Braze has incorporated web personalisation – via email, WhatsApp, SMS, Line, or any other outbound channel – and incorporated AI into the mix so it can determine which channel a customer is most likely to respond to a message on and at what time of the day. 

Then its technology develops product recommendations based on the data that’s been collected. “We are a customer data platform where the orchestration, personalisation and AI layers – with the recommendation engine as part of that – all work together to manage all the parts of your customer engagement ecosystem.”

Getting the messaging – and the delivery timing – right is critical, he says. 

“If you get that experience wrong, the customer will go and shop somewhere else and probably won’t return, so it is a mistake that retailers just cannot afford to make.”

Simplify journeys by reducing friction

Streamlining data collection, storage, and analysis is a vital part of the mix in simplifying customer journeys and reducing friction, explains Fennell. 

A retailer might have a mobile application, a website, and a physical store. Without the history of a customer’s behaviour on each channel integrated into one historical data resource, it can be almost impossible for a retailer to understand their behaviour in real time. Braze’s point of difference is that by combining all the customer data in a single integrated profile, retailers can create real-time customer engagement. 

“If we know that person has walked into a store, how do we leverage the app to drive the specific purchase that we want, or how do we drive them to make an additional purchase in the store? All of this is done by understanding how they’re interacting at that time,” says Fennell. 

Today’s consumers are looking for seamless, value-driven experiences. With the demise of third-party cookies, brands now need to strive to build stronger first-party relationships with their customers across all channels.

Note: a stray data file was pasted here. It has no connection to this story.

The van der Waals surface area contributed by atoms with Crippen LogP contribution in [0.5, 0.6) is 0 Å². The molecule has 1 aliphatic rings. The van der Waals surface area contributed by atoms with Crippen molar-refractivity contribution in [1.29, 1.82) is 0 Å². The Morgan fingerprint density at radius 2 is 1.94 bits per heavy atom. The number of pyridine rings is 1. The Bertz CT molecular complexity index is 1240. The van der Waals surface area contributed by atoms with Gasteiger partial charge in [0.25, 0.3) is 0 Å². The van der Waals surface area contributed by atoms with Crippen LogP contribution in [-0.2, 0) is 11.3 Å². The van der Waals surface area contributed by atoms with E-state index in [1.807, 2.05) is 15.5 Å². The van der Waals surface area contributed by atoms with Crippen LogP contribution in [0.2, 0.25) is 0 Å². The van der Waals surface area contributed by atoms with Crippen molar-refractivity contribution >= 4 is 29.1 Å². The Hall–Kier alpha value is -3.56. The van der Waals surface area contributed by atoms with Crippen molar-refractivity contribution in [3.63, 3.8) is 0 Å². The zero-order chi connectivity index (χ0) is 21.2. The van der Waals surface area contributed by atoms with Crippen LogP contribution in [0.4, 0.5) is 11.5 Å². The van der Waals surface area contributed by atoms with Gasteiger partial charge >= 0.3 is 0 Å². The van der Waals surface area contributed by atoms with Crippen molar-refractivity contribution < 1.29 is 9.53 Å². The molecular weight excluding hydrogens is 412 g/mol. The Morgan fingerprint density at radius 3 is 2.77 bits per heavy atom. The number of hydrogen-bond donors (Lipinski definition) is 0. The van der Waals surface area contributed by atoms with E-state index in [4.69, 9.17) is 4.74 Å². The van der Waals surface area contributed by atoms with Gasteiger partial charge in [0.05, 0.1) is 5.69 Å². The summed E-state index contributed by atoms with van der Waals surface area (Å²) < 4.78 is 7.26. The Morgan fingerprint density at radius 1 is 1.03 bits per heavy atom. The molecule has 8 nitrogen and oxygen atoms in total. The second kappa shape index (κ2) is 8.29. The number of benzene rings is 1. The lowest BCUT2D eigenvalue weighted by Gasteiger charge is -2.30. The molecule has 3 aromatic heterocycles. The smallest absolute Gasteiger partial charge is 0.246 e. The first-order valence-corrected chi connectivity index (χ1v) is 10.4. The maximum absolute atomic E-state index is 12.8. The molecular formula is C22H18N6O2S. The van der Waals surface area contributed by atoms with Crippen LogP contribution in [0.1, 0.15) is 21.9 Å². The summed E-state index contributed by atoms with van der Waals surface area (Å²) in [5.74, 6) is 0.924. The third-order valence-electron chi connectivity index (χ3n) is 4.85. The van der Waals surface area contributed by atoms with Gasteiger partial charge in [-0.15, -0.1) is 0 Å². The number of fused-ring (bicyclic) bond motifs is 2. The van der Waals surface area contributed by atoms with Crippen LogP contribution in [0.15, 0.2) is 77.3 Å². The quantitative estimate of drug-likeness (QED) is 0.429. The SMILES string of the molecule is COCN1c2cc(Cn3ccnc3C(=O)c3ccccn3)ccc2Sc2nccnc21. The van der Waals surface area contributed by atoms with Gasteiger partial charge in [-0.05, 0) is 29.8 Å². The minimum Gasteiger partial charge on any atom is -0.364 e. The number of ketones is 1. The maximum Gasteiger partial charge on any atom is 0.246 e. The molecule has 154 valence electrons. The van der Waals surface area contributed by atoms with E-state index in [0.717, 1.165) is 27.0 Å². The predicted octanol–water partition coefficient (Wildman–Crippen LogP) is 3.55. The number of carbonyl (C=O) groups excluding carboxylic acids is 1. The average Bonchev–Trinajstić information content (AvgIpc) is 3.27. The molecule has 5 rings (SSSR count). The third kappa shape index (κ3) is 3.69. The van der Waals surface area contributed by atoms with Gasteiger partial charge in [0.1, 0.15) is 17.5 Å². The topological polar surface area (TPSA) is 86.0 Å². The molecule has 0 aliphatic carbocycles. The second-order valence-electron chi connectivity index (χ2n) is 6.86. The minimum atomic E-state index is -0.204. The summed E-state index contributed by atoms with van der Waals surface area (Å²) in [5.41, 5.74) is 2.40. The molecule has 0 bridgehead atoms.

Integrating in-store experiences with digital

Smart brands are looking to integrate digital and in-store experiences into a seamless customer interaction.  

For example, Ticketek, a Braze client, wanted to be able to amplify the entire customer experience through its mobile application. By geofencing a stadium, it can welcome customers who have bought tickets to an event on its platform, provide them with gate information and advise the best route to their seat based on their location. Furthermore, the company can then reward loyal customers with, for example, a voucher for the concession stand. 

“That’s a great example of brands taking that one extra step to understand their customers and tailor their experiences,” says Fennell.

Invest in the right technology

Fennell says retailers need to ensure they are investing in the right type of technology to implement the solutions discussed above. 

“Don’t end up buying a whole lot of stuff that sits on the shelf and does not get used,” he warns.

“We’ve focused on building a comprehensive all-in-one customer engagement platform which is collecting and organising the data. Choosing a platform that supports real-time, cross-channel customer engagement isn’t just a nice-to-have for a retailer anymore: it’s a necessity.”